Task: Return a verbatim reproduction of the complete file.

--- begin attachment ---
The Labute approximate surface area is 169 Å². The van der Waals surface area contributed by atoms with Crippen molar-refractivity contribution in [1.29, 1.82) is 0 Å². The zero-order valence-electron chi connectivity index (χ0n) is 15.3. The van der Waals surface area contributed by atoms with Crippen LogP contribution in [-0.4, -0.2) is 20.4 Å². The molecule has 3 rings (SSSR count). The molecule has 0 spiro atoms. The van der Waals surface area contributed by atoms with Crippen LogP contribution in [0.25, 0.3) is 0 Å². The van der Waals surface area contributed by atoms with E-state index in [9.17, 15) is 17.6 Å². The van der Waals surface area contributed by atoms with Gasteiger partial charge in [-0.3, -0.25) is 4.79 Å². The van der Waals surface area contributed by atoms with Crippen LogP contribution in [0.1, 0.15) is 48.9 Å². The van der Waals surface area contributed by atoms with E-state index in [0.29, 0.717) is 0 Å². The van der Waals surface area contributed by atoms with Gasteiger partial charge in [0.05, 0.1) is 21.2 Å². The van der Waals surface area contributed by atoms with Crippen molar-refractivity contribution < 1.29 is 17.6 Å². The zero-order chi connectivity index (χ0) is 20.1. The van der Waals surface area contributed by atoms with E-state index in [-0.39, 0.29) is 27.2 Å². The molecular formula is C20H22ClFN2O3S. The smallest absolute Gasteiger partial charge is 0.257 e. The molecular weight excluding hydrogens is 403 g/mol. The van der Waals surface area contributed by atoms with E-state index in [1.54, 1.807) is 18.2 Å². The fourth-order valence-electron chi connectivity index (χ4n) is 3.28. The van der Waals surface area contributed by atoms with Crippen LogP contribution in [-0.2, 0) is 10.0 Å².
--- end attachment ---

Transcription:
The Labute approximate surface area is 169 Å². The van der Waals surface area contributed by atoms with Crippen molar-refractivity contribution in [1.29, 1.82) is 0 Å². The zero-order valence-electron chi connectivity index (χ0n) is 15.3. The van der Waals surface area contributed by atoms with Crippen LogP contribution in [-0.4, -0.2) is 20.4 Å². The molecule has 3 rings (SSSR count). The molecule has 0 spiro atoms. The van der Waals surface area contributed by atoms with Crippen LogP contribution in [0.25, 0.3) is 0 Å². The van der Waals surface area contributed by atoms with E-state index in [9.17, 15) is 17.6 Å². The van der Waals surface area contributed by atoms with Gasteiger partial charge in [-0.3, -0.25) is 4.79 Å². The van der Waals surface area contributed by atoms with Crippen LogP contribution in [0.1, 0.15) is 48.9 Å². The van der Waals surface area contributed by atoms with E-state index in [0.29, 0.717) is 0 Å². The van der Waals surface area contributed by atoms with Gasteiger partial charge in [0.05, 0.1) is 21.2 Å². The van der Waals surface area contributed by atoms with Crippen molar-refractivity contribution < 1.29 is 17.6 Å². The zero-order chi connectivity index (χ0) is 20.1. The van der Waals surface area contributed by atoms with E-state index in [-0.39, 0.29) is 27.2 Å². The molecular formula is C20H22ClFN2O3S. The smallest absolute Gasteiger partial charge is 0.257 e. The molecular weight excluding hydrogens is 403 g/mol. The van der Waals surface area contributed by atoms with E-state index in [1.54, 1.807) is 18.2 Å². The fourth-order valence-electron chi connectivity index (χ4n) is 3.28. The van der Waals surface area contributed by atoms with Crippen LogP contribution in [-0.2, 0) is 10.0 Å².